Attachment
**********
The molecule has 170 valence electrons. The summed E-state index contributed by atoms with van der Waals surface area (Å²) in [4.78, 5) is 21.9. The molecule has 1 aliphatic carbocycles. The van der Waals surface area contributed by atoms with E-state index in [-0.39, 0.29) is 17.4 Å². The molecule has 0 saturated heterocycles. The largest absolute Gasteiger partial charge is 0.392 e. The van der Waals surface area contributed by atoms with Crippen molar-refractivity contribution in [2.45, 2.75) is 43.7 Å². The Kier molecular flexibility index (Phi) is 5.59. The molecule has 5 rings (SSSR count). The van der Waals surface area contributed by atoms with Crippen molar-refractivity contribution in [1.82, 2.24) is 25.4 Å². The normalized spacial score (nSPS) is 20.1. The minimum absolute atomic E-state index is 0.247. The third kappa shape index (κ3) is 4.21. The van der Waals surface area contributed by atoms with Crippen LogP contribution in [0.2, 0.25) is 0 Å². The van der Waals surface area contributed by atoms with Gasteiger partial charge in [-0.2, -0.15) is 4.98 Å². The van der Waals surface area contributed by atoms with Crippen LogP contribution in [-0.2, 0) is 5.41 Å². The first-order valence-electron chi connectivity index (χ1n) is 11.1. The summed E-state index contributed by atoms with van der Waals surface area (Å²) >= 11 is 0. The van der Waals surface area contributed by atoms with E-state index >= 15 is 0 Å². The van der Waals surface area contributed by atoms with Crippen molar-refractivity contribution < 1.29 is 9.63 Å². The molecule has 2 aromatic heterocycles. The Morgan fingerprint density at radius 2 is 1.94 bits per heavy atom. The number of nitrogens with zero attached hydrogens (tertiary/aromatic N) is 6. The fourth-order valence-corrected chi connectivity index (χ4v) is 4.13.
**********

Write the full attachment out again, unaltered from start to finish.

The molecule has 170 valence electrons. The summed E-state index contributed by atoms with van der Waals surface area (Å²) in [4.78, 5) is 21.9. The molecule has 1 aliphatic carbocycles. The van der Waals surface area contributed by atoms with E-state index in [-0.39, 0.29) is 17.4 Å². The molecule has 0 saturated heterocycles. The largest absolute Gasteiger partial charge is 0.392 e. The van der Waals surface area contributed by atoms with Crippen molar-refractivity contribution in [2.45, 2.75) is 43.7 Å². The Kier molecular flexibility index (Phi) is 5.59. The molecule has 5 rings (SSSR count). The van der Waals surface area contributed by atoms with Crippen molar-refractivity contribution in [1.82, 2.24) is 25.4 Å². The normalized spacial score (nSPS) is 20.1. The minimum absolute atomic E-state index is 0.247. The third kappa shape index (κ3) is 4.21. The van der Waals surface area contributed by atoms with Crippen LogP contribution in [0.2, 0.25) is 0 Å². The van der Waals surface area contributed by atoms with Gasteiger partial charge in [-0.2, -0.15) is 4.98 Å². The van der Waals surface area contributed by atoms with Crippen LogP contribution in [-0.2, 0) is 5.41 Å². The first-order valence-electron chi connectivity index (χ1n) is 11.1. The summed E-state index contributed by atoms with van der Waals surface area (Å²) >= 11 is 0. The van der Waals surface area contributed by atoms with E-state index >= 15 is 0 Å². The van der Waals surface area contributed by atoms with Crippen molar-refractivity contribution < 1.29 is 9.63 Å². The molecule has 2 aromatic heterocycles. The Morgan fingerprint density at radius 2 is 1.94 bits per heavy atom. The number of nitrogens with zero attached hydrogens (tertiary/aromatic N) is 6. The fourth-order valence-corrected chi connectivity index (χ4v) is 4.13.